Common Defenses In DUI Cases
In 2014, Florida Highway Patrol officers issued almost 50,000 DUI citations. When these cases go to court, prosecutors try to use the per se section of the DUI law as much as possible; this section states that if the defendant had a BAC above the legal limit, then the defendant is guilty of DUI as a matter of law. In other cases, prosecutors must use circumstantial evidence to prove intoxication.
As a brief side note, criminal defense lawyers are divided when it comes to taking or not taking the test. There are those who say it’s a good idea to refuse it, because the prosecutor does not need your help to obtain a conviction. On the other hand, there’s an old saying that if a person falls into a hole, the first thing to do is stop digging. And, especially since Florida has a refusal-to-submit law, the negative consequences to refusal are too great.
What are the available defenses in test and refusal cases?
DUI Test Cases
Most DUI test cases involve Breathalyzers. Even though a blood draw is more accurate, officers must obtain search warrants to obtain blood samples, and in most cases, officers aren’t willing to go the extra mile.
Once the jury understands how Breathalyzers work, they are usually more inclined to believe that they might be inaccurate. The technology in Breathalyzers today is not much different from the tech used in 1950s-era devices, so the same bugs that existed then still exist now, at least to some extent. Second, Breathalyzers measure breath alcohol, and then use that figure to estimate blood alcohol level. In many areas of life, including scientific tests, things get lost in translation. Third, today’s Breathalyzers have so many bells and whistles that if they are not properly calibrated and used by experienced operators, their results are questionable.
All these general flaws open the door for case-specific arguments to the results, including:
- Mouth Alcohol: Officers must continually monitor defendants for at least fifteen minutes prior to the test. If the officer looks away for even a half second, the defendant could burp or belch, releasing mouth alcohol that skews the results.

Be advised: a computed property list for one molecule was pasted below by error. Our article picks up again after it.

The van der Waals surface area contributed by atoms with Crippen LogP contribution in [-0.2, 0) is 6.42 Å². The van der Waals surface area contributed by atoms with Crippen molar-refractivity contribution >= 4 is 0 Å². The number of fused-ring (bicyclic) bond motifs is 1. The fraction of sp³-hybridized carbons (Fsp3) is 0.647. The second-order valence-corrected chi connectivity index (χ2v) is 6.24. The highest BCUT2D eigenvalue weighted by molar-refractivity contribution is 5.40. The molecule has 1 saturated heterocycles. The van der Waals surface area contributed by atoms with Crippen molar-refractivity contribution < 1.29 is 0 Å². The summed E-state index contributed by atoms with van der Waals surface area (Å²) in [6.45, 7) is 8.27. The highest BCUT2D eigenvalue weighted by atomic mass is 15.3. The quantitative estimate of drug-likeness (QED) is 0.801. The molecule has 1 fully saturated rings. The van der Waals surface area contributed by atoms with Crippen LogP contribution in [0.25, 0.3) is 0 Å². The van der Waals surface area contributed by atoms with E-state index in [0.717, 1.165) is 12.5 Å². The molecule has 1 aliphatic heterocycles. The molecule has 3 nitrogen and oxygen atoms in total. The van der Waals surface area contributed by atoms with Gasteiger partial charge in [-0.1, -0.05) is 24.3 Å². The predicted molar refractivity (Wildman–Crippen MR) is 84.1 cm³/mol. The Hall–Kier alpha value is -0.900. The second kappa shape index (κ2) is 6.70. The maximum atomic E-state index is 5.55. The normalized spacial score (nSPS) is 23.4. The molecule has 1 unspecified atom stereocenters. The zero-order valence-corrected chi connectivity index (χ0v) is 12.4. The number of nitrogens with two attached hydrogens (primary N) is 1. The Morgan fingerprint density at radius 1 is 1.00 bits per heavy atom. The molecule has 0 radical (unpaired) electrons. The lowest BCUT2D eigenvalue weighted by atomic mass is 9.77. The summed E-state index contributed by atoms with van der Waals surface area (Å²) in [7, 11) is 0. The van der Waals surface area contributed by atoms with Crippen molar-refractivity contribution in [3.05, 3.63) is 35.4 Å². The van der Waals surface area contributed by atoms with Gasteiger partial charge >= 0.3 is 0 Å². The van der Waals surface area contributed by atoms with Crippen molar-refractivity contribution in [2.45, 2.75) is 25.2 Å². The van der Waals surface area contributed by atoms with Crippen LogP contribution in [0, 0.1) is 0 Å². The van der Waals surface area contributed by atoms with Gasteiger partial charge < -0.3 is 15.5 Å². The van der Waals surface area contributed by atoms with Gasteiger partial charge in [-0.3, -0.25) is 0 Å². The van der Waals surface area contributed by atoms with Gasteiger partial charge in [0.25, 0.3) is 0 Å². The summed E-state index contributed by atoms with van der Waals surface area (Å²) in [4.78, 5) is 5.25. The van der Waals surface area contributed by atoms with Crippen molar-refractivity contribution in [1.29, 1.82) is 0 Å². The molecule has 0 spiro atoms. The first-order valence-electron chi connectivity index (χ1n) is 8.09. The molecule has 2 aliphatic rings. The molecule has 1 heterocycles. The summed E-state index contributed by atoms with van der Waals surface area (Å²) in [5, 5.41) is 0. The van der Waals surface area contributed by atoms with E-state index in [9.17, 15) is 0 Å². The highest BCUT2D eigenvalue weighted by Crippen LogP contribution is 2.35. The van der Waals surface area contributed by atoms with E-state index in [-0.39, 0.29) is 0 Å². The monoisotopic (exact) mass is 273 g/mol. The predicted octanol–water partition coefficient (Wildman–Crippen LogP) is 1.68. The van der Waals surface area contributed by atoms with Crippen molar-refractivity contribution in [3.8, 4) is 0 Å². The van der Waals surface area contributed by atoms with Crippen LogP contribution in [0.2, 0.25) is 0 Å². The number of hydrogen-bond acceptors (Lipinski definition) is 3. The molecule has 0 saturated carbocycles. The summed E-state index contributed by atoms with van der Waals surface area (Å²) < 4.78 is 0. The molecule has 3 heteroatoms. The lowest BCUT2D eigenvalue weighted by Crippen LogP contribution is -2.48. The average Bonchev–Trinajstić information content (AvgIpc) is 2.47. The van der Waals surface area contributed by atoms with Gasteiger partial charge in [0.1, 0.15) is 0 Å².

- Absorption: The body absorbs distilled spirits much more slowly than beer or wine, so if the defendant had a shot of anything in the last hour, the breath alcohol level will be artificially high.
- Acetone: Diabetics, smokers, and some dieters all have high levels of these particles in their blood, and Breathalyzers normally register acetone as ethanol.
These flaws are particularly relevant in borderline BAC cases, such as a .09 or maybe even a .10.
DUI Refusal Cases
If the defendant does not submit to a chemical test, the prosecutor must prove intoxication, which is basically a loss of the normal use of mental or physical faculties. To establish legal impairment, the prosecutor almost always relies on the three approved field sobriety tests, which are:
- One-leg stand,
- Walk and turn (walking a straight line), and
- Horizontal gaze nystagmus (following a moving object without moving the head).
Prosecutors must first establish a baseline for that person’s “normal” physical and mental faculties, a process that is easier said than done. Second, the prosecutor must prove that the impairment is because of alcohol as opposed to fatigue, nervousness, or anything else.
Rely on Assertive Attorneys
There are effective defenses in both DUI test and refusal cases. For a free consultation with an experienced criminal defense lawyer in Port St. Lucie, contact Eighmie Law Firm, P.A. Jail visits are available.